The cost per energy is largely determined by interest rates and years of operation, varying from 5 eurocent per kWh for 4% and 20 years to 15 eurocent per kWh for 12% and 40 years. A disadvantage of a solar updraft tower is the much lower conversion efficiency than concentrating solar power stations have, thus requiring a larger collector area and leading to higher cost of construction and maintenance. Financial comparisons between solar updraft towers and concentrating solar technologies contrast a larger, simpler structure against a smaller, more complex structure.

The “better” of the two methods is the subject of much speculation and debate. A solar tower is expected to have less of a requirement for standby capacity from traditional energy sources than wind power does. Various types of thermal storage mechanisms (such as heat-absorbing surface material or salt water ponds) could be incorporated to smooth out power yields over the day/night cycle. Most renewable power systems (wind, solar-electrical) are variable, and a typical national electrical grid requires a combination of base, variable and on-demand power sources for stability.

However, since distributed generation by intermittent power sources provides “smoothing” of the rate of change, this issue of variability can also be addressed by a large interconnected electrical super grid, incorporating wind farms, hydroelectric, and solar power stations. There is still a great amount of uncertainty and debate on what the cost of production for electricity would be for a solar updraft tower and whether a tower (large or small) can be made profitable. Schlaich et al. stimate a cost of electricity between 7 (for a 200 MW plant) and 21 (for a 5 MW plant) euro cents per kWh, but other estimates indicate that the electricity cannot possibly be cheaper than 25-35 cents per kWh. Compare this to LECs of approximately 3 Euro cents per KWh for a 100 MW wind or natural gas plant. No reliable electricity cost figures will exist until such time as actual data are available on a utility scale power plant, since cost predictions for a time scale of 25 years or more are unreliable. Energy Production Costs

With the support of construction companies, the glass industry and turbine manufacturers a rather exact cost estimate for a 200 MW solar chimney could be compiled. We asked a big utility “Energie Baden-Wurttemberg” (formerly EVS/BW) to determine the energy production costs compared to coal- and combined cycle power plants based on equal and common methods. Table 1: Comparison between the energy production costs of a solar chimney (2 solar chimneys with 200 MW each) and 400 MW coal and combined cycle power plants according to the present business managerial calculations.

Purely under commercial aspects with a gross interest rate of about 11 % and a construction period of 4 years during which the investment costs increase already by 30 %(! ) Electricity from solar chimneys is merely 20 % more expensive than that from coal. In case of the solar chimney the interest on the fix investment governs the price of electricity, whereas in the case of fossil fuel power plants the variable fuel costs are the deciding factor. By just reducing the interest rate to 8 % electricity from solar chimneys would become competitive today.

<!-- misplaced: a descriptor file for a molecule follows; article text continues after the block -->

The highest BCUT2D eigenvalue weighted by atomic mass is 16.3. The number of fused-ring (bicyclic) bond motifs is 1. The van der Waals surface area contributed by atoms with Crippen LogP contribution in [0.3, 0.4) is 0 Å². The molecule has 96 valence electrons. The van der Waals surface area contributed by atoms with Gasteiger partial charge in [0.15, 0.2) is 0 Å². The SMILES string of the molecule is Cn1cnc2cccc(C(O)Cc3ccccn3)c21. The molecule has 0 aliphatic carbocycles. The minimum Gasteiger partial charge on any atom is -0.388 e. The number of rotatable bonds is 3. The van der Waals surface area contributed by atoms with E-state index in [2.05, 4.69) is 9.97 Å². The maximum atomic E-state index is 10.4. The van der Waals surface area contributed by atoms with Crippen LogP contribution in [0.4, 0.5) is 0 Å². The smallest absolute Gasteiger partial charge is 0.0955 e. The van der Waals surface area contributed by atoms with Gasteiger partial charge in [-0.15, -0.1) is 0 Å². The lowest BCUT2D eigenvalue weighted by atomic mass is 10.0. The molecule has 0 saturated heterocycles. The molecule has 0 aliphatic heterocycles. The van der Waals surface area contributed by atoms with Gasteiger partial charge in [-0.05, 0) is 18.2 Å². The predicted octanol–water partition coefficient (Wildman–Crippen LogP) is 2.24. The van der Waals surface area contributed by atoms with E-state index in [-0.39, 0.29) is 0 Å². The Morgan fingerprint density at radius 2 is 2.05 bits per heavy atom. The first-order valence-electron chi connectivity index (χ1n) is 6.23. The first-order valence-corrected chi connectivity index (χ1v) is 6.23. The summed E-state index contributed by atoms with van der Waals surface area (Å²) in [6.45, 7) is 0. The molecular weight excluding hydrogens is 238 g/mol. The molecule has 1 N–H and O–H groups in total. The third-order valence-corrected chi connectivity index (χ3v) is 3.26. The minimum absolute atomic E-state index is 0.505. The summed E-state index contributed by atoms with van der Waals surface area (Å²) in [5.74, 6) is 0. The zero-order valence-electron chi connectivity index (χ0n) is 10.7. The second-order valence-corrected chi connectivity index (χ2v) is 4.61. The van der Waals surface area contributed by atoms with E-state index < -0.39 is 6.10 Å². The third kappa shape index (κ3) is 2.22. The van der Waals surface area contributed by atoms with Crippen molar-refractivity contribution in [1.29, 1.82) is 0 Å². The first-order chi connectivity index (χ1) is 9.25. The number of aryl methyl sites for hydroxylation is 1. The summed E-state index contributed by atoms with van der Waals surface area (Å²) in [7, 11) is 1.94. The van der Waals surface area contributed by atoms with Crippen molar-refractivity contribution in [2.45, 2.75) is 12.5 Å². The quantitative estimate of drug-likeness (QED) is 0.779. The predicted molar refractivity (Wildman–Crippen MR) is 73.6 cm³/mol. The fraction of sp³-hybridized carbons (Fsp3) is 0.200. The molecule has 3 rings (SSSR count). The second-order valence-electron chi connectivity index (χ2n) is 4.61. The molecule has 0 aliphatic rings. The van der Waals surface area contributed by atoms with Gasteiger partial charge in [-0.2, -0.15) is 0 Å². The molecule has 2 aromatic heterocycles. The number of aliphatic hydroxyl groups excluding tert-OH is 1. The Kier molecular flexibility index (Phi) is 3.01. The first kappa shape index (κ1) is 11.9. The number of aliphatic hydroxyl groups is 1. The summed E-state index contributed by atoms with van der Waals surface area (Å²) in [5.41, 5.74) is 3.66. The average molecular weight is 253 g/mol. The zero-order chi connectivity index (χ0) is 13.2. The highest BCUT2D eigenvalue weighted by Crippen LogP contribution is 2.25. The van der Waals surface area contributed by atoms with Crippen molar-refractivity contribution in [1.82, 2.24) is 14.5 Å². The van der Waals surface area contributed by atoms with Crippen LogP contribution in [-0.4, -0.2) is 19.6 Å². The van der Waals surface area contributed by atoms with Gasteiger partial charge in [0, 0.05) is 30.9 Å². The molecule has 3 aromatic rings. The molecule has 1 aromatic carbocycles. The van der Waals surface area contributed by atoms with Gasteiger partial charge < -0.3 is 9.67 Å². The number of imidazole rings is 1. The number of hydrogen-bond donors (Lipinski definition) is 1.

In low-wage-countries the costs will decrease further especially those of the glass roof collector which alone amounts to 50 % of the overall costs. On the other hand there are a number of advantages: 1)No ecological harm and no consumption of resources, not even for the construction. Solar chimneys predominantly consist of concrete and glass which are made from sand and stone plus self-generated energy. Consequently in desert areas – with inexhaustible sand and stone – solar chimneys can reproduce themselves. A truly sustainable source of energy! )The (high) investment costs are almost exclusively due to labour costs. This creates jobs, and a high net product for the country with increased tax income and reduced social costs (= human dignity, social harmony), and in addition no costly imports of coal, oil, gas which is especially beneficial for the developing countries releasing means for their development. We have no choice but to do something for the energy consent, the environment and above all for the billions of underprivileged people in the Third World.

But we should not offer them hand-outs, a multiple of which we deceitfully regain by imposing a high interest rate on their debt. Instead we should opt for global job sharing. If we buy solar energy form Third World countries, they can afford our products. A global energy market with large scale solar energy generation supplementing substantially hydropower, fossil and nuclear fuels is not an utopian dream! Therefore, now it is absolutely essential to build and operate a large solar chimney.